Care homes to get £780,000 extra funding

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HEALTH bosses in Sheffield have decided to invest an additional £780,000 in two dementia care homes that were saved from closure last year.

Birch Avenue care home in Chapeltown and Woodland View care home in Norton were threatened with closure until a massive community campaign forced NHS bosses to change their minds last summer.

Sheffield Primary Care Trust had decided in January 2011 to cut ‘top up’ funding to the two centres, which would have forced them to close.

But a public consultation revealed huge opposition to the plans and the PCT decided last July to ‘re-commission’ the two homes, which provide specialist care for 100 people.

They said at the time they could only provide the same money as they had before.

Now, however, members of the new shadow Clinical Commissioning Group, which is due to replace the PCT, have admitted the funding is insufficient, and they need to put in an extra 15 per cent.

GPs on the commissioning group have now voted to put up the extra cash - around £783,000.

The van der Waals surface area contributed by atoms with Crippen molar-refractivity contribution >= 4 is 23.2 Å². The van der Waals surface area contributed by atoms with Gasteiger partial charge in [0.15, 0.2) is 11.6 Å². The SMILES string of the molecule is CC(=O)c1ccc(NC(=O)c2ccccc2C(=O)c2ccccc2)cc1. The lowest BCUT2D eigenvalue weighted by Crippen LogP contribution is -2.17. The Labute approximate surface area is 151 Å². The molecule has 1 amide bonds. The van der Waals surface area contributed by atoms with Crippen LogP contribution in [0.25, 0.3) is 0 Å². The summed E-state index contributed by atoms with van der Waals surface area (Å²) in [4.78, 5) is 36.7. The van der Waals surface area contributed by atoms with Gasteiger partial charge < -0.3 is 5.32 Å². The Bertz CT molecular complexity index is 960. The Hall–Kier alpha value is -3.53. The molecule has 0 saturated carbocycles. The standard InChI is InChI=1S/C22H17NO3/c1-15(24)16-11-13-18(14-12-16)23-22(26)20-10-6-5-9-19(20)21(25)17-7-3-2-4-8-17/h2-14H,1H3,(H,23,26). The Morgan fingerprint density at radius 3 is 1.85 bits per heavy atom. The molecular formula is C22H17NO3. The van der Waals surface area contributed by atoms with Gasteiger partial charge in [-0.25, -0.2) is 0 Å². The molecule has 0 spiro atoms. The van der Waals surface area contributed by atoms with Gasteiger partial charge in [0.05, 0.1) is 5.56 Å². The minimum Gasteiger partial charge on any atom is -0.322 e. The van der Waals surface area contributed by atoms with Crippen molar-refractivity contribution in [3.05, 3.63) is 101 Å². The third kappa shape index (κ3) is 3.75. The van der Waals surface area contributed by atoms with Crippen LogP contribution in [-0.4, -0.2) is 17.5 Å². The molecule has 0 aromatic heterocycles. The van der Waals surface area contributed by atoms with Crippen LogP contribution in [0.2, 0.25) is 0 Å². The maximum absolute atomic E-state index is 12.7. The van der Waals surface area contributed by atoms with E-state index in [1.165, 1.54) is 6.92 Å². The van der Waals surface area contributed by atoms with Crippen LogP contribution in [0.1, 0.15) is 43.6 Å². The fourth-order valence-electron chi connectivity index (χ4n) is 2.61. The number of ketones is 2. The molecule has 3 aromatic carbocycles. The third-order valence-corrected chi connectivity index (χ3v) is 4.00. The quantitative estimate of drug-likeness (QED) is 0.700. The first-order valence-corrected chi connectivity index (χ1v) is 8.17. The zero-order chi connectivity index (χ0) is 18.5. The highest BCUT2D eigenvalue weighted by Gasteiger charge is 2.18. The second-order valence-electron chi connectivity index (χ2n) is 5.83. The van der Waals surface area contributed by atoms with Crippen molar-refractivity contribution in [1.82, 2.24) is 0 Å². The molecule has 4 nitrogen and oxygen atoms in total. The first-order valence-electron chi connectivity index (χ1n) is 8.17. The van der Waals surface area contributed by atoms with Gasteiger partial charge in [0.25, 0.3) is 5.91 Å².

Tim Furness, the group’s associate director of business, planning and partnerships, told The Star: “Following the decision of the NHS Sheffield board in July last year to re-commission Birch Avenue and Woodland View Care Homes as providers of enhanced care, we are pleased the homes did not have to close and residents do not have to move.

“Although we haven’t been able to make the necessary changes within the current budget, by working together with all involved we have decided to invest a further £783,000 into the two homes.

“The new role for the homes does involve some change in working practices, for example, as the mix of residents changes - but we remain committed to causing as minimal disruption to residents as possible.”

In a report to councillors, Mr Furniss said the estimated cost of specialist staff was the reason for the increased funding requirement.

But he added: “The cost of running the service is around 19 per cent less than the average cost of enhanced care at other care homes and therefore still represents value for money.”